Human T-lymphotropic virus type 1 p30II functions as a transcription factor and differentially modulates CREB-responsive promoters

W. Zhang, J. W. Nisbet, J. T. Bartoe, W. Ding, M. D. Lairmore

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Abstract

Human T-lymphotropic virus type 1 (HTLV-1), a complex retrovirus, causes adult T-cell lymphoma/leukemia and is linked to a variety of immune-mediated disorders. The roles of proteins encoded in the pX open reading frame (ORF) II gene region in HTLV-1 replication or in mediating virus-associated diseases remain to be defined. A nucleus-localizing 30-kDa protein, p30II, encoded within pX ORF II has limited homology with the POU family of transcription factors. Recently, we reported that selected mutations in pX ORF II diminish the ability of HTLV-1 to maintain high viral loads in infected rabbits. Herein we have tested the transcriptional ability of p30II in mammalian cells by using yeast Gal4 fusion protein vectors and transfection of luciferase reporter genes driven by CREB-responsive promoters, p30II as a Gal4 DNA-binding domain (DBD) fusion protein transactivates Gal4-driven luciferase reporter gene activity up to 25-fold in 293 and HeLa-tat cells. We confirmed nuclear localization of p30II and demonstrate dose-dependent binding of p30II-Gal4(DBD) to Gal4 DNA-binding sites. The transcriptional activity of p30II-Gal4(DBD) was independent of TATA box flanking sequences, as shown by using two different Gal4 reporter systems. Studies of selected p30II mutants indicated that domains that mediate transcription are restricted to a central core region of the protein between amino acids 62 and 220. Transfection of a p30II-expressing plasmid repressed cellular CRE-driven reporter gene activity, with or without Tax expression. In contrast, p30II at lower concentrations enhanced HTLV-1 long terminal repeat-driven reporter gene activity independent of Tax expression. These data are the first to demonstrate a transcriptional function for p30II and suggest a mechanism by which this nuclear protein may influence HTLV-1 replication or cellular gene expression in vivo.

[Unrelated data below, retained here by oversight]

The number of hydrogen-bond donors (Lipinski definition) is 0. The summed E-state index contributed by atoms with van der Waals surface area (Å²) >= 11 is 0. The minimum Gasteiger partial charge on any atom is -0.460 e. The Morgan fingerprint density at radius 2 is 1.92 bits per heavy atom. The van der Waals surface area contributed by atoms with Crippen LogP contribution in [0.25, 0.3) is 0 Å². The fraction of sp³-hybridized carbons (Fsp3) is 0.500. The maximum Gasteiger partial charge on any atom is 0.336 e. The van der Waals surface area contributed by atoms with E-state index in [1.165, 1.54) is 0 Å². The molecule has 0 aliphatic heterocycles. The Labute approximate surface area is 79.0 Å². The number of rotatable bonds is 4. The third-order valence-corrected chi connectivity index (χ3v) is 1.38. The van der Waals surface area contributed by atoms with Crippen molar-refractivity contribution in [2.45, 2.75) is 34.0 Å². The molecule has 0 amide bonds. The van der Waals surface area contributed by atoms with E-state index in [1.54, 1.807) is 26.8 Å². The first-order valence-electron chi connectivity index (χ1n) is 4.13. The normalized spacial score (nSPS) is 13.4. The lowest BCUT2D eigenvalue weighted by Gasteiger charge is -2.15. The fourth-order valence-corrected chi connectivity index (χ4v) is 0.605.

Original languageEnglish (US)
Pages (from-to)11270-11277
Number of pages8
JournalJournal of virology
Volume74
Issue number23
DOIs
StatePublished - Dec 1 2000

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ASJC Scopus subject areas

  • Microbiology
  • Immunology
  • Insect Science
  • Virology

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